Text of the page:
A lot has happened…

..on the film front. While waiting for my Intrepid 4×5 camera to arrive I did a bit of investigation into panoramic cameras as it’s always been a dream to own a Hasselblad Xpan camera.

What I found was a huge following for pinhole cameras especially one made by a guy in France who goes under the name of Reality So Subtle. He makes a number of cameras with pinholes for lenses. He makes one with a format of 6×17 which gives negatives 60mm high by 170mm long. In film photography terms, that’s a wide negative!The unusual thing about this camera is that it has a curved film plane to control perspective. With pinhole cameras, if the film plane is flat to the pinhole, the edges of the frame go out of focus as the distance from the pinhole to the film is different across the film. With a curved film plane, the distance from ther pinhole to the film is the same across the frame so that the exposure is the same from edge to edge. The downside to this is that the camera must be kept perfectly level or else the horizon will curve. With this in mind, the camera comes with two pinholes; one upper and one lower. Using the upper pinhole puts the horizon on the lower third of the image with more sky and the lower one puts the horizon on the upper third with more foreground.


Composition is an issue with some pinhole cameras but this one has sight lines engraved onto the top and sides so that you get a rough idea what will be in your image with solid lines for using the top pinhole and dotted lines for using the lower pinhole.


Calculating the exposure is easy as the aperture is fixed at f233 and there are plenty of apps available for calculating exposure for most films with some even calculating the reciprocity failure as well. All in all, this is a great camera to use and gives really good results. I’m still going to hang on for an Xpan but this will keep me going in the meantime.

Car Show

Every year, Inverness holds a classic car show in the city centre. This year the weather was really nice with beautiful sunshine. The downside of this is the sheer amount of people that turn up! Because of this, it’s pretty much impossible to get a clean shot of any of the cars without people getting in the way. With this in mind, it’s a good idea to shoot the smaller details. This was shot on a Hasselblad 503Cx with a digital back and it was amazing the number of people who came up to ask about the camera. Compared to some of the digital cameras on the go, it can look like quite a big lump of gear and I think that’s why people find it fascinating. So, in true Bill Eggleston fashion, it was a case of looking for shapes and colour contrasts and the red and black of this scene jumped out at me. Shot handheld at ISO 200 with a bit of sharpening applied in post to the red light.

More things to learn

So, at the end of last month, I put the vast majority of my digital gear up for sale to concentrate more on shooting film. With the proceeds I’ve invested in an Intrepid 5×4 large format camera. This camera is super simple, as most large format cameras are. There’s somewhere to put a lens, somewhere to put film and bellows in the middle. You can read about them here.One thing I did want to do was to have the ability to scan my film negatives after they were processed. I can’t see me going down the route of doing my own developing as the lab I use is very good but the scanning part can be a bit hit or a miss. With this in mind I investigated the possibility of doing my own scanning. Countless web pages and YouTube videos later, and with just enough money left over from selling my digital gear, I plumped for an Epson v850. Great reviews with enough resolution to make decent sized prints.  The image above was my very first scan. The scanner comes with Epson and Silverfast scanning software and most of the videos I watched, the Epson software was recommended so that’s what I went with. It’s pretty much fool proof and gives great results. This was a scan of a negative shot on my Hasselblad using an 80mm lens on FujiPro 400H film (the Intrepid camera has a lead time of 8 weeks). Although it’s a bit difficult to see as it’s a low resolution image, the scanner has managed to pick up the threads of a spiders web between the bars of the gate. I was absolutely amazed by the quality of the scan and I can’t wait to get the Intrepid to get the bigger negative and see how those scans compare. Roll on the end of August!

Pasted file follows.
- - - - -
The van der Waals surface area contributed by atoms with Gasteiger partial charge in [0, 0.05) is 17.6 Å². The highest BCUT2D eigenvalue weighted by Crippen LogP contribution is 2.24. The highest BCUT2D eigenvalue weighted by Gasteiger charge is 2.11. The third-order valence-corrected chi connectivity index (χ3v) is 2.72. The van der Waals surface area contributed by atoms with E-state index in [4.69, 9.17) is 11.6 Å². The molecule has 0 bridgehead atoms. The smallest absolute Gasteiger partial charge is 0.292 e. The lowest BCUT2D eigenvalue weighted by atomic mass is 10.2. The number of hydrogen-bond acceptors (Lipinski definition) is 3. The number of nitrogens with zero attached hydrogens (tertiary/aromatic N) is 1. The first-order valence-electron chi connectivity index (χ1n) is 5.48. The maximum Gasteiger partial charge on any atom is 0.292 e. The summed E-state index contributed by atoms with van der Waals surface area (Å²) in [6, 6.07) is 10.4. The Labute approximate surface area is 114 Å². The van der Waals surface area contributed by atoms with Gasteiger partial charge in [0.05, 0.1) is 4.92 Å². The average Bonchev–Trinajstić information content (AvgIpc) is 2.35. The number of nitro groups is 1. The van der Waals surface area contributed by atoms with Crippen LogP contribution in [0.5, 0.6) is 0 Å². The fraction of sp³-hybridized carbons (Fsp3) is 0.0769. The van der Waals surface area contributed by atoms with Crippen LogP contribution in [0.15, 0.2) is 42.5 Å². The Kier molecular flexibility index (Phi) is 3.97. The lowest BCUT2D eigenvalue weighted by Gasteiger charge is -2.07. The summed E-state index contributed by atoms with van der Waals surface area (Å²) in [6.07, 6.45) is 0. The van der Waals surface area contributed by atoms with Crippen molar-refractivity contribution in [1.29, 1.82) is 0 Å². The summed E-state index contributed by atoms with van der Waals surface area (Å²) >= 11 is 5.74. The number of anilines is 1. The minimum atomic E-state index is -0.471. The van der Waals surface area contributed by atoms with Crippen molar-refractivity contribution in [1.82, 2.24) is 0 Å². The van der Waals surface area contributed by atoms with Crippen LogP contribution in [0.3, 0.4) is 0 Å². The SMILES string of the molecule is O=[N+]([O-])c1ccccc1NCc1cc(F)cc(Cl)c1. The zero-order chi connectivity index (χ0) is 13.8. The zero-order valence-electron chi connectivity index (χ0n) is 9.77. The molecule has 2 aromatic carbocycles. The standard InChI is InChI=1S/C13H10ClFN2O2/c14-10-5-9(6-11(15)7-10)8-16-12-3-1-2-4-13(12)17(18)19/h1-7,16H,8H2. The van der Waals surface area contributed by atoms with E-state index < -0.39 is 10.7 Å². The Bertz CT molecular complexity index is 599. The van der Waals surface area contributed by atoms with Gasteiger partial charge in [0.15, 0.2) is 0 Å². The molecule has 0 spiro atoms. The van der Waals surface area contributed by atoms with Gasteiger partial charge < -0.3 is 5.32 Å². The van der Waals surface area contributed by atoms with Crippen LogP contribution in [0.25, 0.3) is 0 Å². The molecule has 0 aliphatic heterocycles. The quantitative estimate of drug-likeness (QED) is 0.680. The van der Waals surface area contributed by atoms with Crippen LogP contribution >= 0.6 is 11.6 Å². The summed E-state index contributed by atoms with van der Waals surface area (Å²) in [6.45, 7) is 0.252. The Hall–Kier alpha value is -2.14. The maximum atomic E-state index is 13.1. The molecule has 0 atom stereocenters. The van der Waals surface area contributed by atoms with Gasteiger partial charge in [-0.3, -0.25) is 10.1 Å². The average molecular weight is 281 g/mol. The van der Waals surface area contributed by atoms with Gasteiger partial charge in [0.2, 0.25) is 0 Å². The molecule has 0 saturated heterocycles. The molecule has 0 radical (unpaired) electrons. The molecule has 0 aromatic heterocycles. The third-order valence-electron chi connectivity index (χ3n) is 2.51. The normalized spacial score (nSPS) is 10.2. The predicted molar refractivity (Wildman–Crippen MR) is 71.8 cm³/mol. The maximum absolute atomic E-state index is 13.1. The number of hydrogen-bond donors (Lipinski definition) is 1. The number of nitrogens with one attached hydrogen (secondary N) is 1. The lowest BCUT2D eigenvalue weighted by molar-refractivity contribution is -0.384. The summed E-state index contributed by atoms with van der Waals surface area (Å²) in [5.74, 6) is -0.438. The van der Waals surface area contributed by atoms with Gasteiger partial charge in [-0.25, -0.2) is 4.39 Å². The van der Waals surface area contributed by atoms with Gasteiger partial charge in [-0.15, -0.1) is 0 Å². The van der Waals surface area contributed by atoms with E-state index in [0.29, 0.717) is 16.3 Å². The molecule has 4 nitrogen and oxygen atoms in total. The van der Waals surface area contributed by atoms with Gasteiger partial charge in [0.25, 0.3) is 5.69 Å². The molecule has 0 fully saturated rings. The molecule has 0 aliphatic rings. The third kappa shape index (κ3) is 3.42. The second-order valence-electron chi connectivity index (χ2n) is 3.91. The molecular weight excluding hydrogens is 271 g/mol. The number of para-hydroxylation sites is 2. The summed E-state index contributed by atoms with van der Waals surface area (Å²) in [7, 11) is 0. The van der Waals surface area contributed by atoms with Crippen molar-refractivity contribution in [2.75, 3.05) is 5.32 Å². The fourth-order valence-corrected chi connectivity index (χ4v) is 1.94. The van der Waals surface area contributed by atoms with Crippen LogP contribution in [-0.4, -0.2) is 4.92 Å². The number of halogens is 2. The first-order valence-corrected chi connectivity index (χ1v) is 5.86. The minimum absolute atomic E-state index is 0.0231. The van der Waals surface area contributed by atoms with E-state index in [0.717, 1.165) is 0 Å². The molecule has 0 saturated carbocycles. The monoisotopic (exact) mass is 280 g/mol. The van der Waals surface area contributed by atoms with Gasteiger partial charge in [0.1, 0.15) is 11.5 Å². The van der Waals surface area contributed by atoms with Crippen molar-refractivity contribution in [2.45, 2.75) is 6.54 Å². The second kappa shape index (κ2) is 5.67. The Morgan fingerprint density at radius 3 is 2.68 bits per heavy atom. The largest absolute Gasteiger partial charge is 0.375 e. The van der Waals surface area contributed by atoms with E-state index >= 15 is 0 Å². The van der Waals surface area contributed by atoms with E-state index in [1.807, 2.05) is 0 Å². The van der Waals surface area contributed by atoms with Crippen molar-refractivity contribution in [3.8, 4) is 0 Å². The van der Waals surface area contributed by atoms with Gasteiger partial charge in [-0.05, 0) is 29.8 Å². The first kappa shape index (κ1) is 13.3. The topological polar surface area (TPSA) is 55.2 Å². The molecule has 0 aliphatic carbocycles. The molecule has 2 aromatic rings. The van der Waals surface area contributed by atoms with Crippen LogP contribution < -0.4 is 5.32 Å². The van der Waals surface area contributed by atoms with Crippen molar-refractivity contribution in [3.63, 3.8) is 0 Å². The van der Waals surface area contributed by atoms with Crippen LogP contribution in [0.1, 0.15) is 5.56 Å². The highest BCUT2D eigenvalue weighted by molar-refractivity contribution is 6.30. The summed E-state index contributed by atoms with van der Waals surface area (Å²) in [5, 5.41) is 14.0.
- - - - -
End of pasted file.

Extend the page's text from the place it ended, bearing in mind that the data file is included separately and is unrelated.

Panoramic Cameras

For years I’ve wanted a Hasselblad Xpan panoramic camera. I very nearly bought one a couple of years ago but the seller was asking far too much and wouldn’t barter. It takes 35mm film and shoots in two formats. Either single frames or panoramic frames that measure 24 x 65mm. Obviously, any image can be cropped to this size in Photoshop but, for me, this defeats the purpose. I’ve got a lot of images that I’ve cropped in the past and i’ve shot them wide so i had enough room to crop them down but that’s framing after the fact. With an Xpan, you see exactly what you’re going to get. The image below was framed and shot using the poor man’s Xpan which is 

I was on holiday in the Scottish Borders in April and I ended up in Kelso. In a charity shop I found a plastic panoramic camera for £2. Nothing ventured, nothing gained so I handed over my money. It’s a point and shoot camera as it’s a fixed aperture, fixed shutter speed, fixed ISO and fixed focus. Point it at a composition and press the button. The best bit about using this camera is finding a composition that suits the panoramic format. Unlike the Xpan that gives 21 panoramic frames on a 36 exposure roll, this gives 36 frames on a 36 exposure roll as it only masks the top and bottom of the frame. The lens is totally plastic and, if you look at the image above the centre is really sharp but as you go out to the edges, things get decidedly softer and out of focus. Despite this, i really enjoyed shooting with it. I take it in my camera bag with my Hasselblad. It’s the cheapest camera I own but, with most things film related, there’s a bit of thinking involved using it. Until I get an Xpan, it’ll have to be the next best thing.